Monday, 17 March 2008

#67 Cut Your Nose Off...

Any beautiful person will tell you that the problem with chasing perfection is that you'll never be satisfied. If you make a living from your face, your eyes become magnifying instruments - honing in on every pore, blemish, discolouration and fine line. We all want that preternaturally airbrushed look - a complexion that can withstand analysis in blaring sunlight sans maquillage - but how realistic is this wish? The fact is, perfect skin is achievable. You just need a lot of money, a lot of expert attention and a lot of time. The downside is that you'll become so impossibly anal about your skin that it may well begin to dominate your every waking thought. If you rise with a clear complexion, it is as though a minor miracle has occurred. All is good, the world is benevolent, the skincare range you are using is magnificent. If, however, a pre-period pimple appears, or you get a patch of stubborn, subcutaneous lumps and bumps along the chin, life stands still. Your mood falls. Your regime is crap and you are already on the look out again for another miracle cure. So, when does it become time to break the cycle - to step away from the mirror and accept that we are all human and will all have good and bad skin days?

In my case, the penny has yet to drop. I have always had calm, clear skin. The odd spot throughout my school years, the odd rash from a heavily fragranced product. Then I became a beauty writer. Every time I met with a PR or an industry expert, I felt as though my skin was in the spotlight. Luckily, most of the time it withstood the attention. I was told I had the skin of an 18 year old. That my skin would age well - it's olive and slightly oily, for which I thank the genetic lottery - and that in general, everything was A-OK.

However, recently, the playing field has become more competitive. I met one of the world's leading cosmetic dermatologists yesterday in a dark, dusky back room in a hotel as he was in town to launch a new product. Nothing prepared me for the surprise of meeting this lauded and legendary man face-to-face. I loathe bitchy blogs, so I am not disparaging this premiere facemaker for the sake of venting spleen - I am merely remarking on how difficult it seems to be to find a sane, sober, sensible solution to skincare in this bizarre beauty world of mine... and this is made plain as day when faced with an 'expert' who is playing god, perhaps a little too freely, with his own face.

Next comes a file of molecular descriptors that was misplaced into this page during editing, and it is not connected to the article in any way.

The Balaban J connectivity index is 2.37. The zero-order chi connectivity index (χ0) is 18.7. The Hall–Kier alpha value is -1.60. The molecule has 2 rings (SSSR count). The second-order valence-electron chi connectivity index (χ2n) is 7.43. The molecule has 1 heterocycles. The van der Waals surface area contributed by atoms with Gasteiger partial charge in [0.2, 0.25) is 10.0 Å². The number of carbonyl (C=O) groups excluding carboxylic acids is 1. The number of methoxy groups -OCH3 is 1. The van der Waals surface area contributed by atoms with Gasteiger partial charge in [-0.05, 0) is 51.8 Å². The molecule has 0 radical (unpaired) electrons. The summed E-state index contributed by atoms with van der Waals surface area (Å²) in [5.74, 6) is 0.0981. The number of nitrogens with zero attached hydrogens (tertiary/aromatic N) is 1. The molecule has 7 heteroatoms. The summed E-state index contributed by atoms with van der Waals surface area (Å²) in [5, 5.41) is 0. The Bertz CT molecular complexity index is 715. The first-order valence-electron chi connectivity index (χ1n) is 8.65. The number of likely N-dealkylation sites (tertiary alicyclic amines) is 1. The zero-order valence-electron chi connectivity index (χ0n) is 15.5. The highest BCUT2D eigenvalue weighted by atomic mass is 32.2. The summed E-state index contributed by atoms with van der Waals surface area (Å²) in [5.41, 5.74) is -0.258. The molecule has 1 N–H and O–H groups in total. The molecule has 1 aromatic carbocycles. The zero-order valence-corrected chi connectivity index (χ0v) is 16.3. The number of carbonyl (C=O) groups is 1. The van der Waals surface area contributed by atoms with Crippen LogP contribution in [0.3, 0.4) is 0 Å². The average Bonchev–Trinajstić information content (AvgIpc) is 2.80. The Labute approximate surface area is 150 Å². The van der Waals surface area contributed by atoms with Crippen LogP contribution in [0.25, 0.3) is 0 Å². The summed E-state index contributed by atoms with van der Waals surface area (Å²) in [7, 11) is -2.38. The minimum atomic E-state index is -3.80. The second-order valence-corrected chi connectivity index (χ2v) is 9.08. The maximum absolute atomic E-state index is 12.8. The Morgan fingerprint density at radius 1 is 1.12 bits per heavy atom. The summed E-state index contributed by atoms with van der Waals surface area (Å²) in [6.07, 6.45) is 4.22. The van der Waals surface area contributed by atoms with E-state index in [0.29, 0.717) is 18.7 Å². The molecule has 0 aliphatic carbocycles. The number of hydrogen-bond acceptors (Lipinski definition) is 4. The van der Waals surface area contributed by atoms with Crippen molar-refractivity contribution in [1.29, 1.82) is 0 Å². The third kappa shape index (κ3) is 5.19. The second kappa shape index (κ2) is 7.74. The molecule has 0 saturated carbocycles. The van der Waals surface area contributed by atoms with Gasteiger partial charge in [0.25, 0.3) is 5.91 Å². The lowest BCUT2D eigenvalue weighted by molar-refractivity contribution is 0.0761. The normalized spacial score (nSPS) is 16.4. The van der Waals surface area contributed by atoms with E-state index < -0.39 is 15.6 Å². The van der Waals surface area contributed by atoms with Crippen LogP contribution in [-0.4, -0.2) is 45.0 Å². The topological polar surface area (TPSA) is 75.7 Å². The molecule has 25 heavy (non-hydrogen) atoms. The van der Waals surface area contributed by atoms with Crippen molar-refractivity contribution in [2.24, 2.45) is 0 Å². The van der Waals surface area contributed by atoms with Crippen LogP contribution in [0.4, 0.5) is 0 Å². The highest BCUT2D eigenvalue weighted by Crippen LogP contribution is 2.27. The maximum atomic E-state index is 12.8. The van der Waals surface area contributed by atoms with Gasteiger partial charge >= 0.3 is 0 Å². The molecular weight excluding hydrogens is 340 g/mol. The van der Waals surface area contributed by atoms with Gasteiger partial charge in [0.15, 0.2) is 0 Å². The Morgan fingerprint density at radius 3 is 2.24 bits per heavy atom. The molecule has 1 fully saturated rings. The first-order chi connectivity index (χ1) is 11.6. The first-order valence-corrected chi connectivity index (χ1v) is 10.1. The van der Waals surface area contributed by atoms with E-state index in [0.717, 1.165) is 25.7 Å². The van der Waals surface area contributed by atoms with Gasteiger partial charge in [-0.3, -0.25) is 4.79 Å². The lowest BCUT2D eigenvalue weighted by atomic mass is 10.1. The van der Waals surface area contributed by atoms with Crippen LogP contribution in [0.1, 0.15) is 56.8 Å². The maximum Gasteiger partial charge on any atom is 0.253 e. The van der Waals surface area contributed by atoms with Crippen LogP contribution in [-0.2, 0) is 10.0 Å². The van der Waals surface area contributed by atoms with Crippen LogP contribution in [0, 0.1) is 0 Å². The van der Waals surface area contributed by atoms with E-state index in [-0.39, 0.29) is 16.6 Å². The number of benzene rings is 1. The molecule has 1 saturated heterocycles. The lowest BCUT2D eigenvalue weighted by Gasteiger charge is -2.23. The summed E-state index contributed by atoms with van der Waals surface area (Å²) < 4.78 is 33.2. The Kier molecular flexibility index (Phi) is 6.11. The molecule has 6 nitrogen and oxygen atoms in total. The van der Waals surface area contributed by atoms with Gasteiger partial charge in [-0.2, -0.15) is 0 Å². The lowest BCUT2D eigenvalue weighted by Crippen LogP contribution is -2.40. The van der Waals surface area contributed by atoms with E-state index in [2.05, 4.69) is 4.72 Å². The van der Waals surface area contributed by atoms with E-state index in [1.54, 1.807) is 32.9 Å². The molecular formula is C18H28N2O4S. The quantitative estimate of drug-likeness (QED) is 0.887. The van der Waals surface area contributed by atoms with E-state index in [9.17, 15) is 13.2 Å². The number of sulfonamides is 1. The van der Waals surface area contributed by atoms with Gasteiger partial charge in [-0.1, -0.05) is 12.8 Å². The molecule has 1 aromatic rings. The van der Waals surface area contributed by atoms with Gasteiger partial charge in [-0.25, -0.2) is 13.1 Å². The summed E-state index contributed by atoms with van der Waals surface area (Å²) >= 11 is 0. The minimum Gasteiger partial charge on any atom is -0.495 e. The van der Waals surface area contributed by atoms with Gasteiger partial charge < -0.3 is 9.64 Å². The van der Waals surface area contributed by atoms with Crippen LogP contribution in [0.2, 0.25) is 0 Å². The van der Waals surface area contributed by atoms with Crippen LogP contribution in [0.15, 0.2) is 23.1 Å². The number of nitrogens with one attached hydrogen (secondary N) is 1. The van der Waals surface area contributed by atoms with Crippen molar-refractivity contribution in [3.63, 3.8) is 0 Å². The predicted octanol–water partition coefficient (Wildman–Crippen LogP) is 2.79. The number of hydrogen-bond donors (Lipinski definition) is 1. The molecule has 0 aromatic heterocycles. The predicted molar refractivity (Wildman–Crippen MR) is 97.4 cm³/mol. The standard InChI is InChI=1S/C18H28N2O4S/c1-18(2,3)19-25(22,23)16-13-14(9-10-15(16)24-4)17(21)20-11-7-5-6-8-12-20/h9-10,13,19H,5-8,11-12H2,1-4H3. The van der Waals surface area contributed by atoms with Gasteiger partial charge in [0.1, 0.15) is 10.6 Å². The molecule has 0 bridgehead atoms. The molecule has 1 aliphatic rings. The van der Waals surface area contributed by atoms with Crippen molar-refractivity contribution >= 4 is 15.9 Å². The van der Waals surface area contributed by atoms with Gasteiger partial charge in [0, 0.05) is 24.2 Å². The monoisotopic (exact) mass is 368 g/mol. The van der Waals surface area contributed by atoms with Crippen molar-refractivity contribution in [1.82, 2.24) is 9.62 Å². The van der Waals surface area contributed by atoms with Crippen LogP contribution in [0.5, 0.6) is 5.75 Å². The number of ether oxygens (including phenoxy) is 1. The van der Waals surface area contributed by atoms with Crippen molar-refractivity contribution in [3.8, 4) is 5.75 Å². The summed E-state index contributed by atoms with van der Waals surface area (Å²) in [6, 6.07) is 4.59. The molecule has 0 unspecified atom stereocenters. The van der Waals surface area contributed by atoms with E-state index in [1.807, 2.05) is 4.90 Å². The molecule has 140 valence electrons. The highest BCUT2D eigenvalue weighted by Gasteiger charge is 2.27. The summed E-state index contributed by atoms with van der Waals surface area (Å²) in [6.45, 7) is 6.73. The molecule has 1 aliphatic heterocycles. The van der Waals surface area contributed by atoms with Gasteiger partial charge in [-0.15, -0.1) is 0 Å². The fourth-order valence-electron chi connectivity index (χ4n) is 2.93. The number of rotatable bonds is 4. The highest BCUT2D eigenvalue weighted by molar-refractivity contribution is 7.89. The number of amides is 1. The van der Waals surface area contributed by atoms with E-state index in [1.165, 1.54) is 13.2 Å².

My other pet peeve? When an 'expert' takes a cursory glance at your skin and announces that s/he has precisely the solution for your blocked pores/shiny nose/circled eyes... et VOILA!.. here it is, 'My new skincare launch!' Puh-lease. Not only will I pay no heed to a nano-second consultation held in a candlelit, cavernous room, but I'm telling you now, that attitude won't have me spending a penny on your products either. I am, for example, extremely allergic to retinol. I break out in rashes whenever it goes anywhere near my skin - yet I have, in the past, been blindly prescribed several retinol-rich products, without so much as a question as to my skin's history or common reactions. These short-cut, and scrappy, skincare analyses - very common for Beauty Eds who are always dashing from press event to expert's office and are always having products recommended (i.e. HARD-SOLD) to them - really get my goat.

I propose something radical. An industry of skincare experts who tell it like it is. Someone who says, 'This may not work for you - it doesn't for everyone - but try it and see.' Or, 'I think your skin's just fine - stick with what you're already doing.' At the very least, have the professional courtesy to take a good look at my skin before sending me off with the entire product range and promises of an epidermal epiphany. I'm tired of this over-sell, over-kill, over-exaggerated attitude. As ever, I would like a little truth served alongside my beauty...even if it hurts.

3 comments:

www.mybeautyblog.de said...

it is like it is - never change a running system. those content with their johnsons baby cream are the happiest persons in the world. you can fix a part of the skin problem with an outer treatment, but most of it is diet, sports, happiness. this has not appeared in a bodylotion-bottle as far as I know. i will never have perfect skin, I stiskc to what helped me and ignore every sales-rep trying to tell me peelings are good for me or whatever...

Miss Malcontent said...

Touche! There is no doubt that minor miracles can be worked with an amazing dermatologist, cosmetician and stringent regime - but if you're unhappy, run down, have a poor diet, hormonal issues etc etc - it won't mean anything at all.

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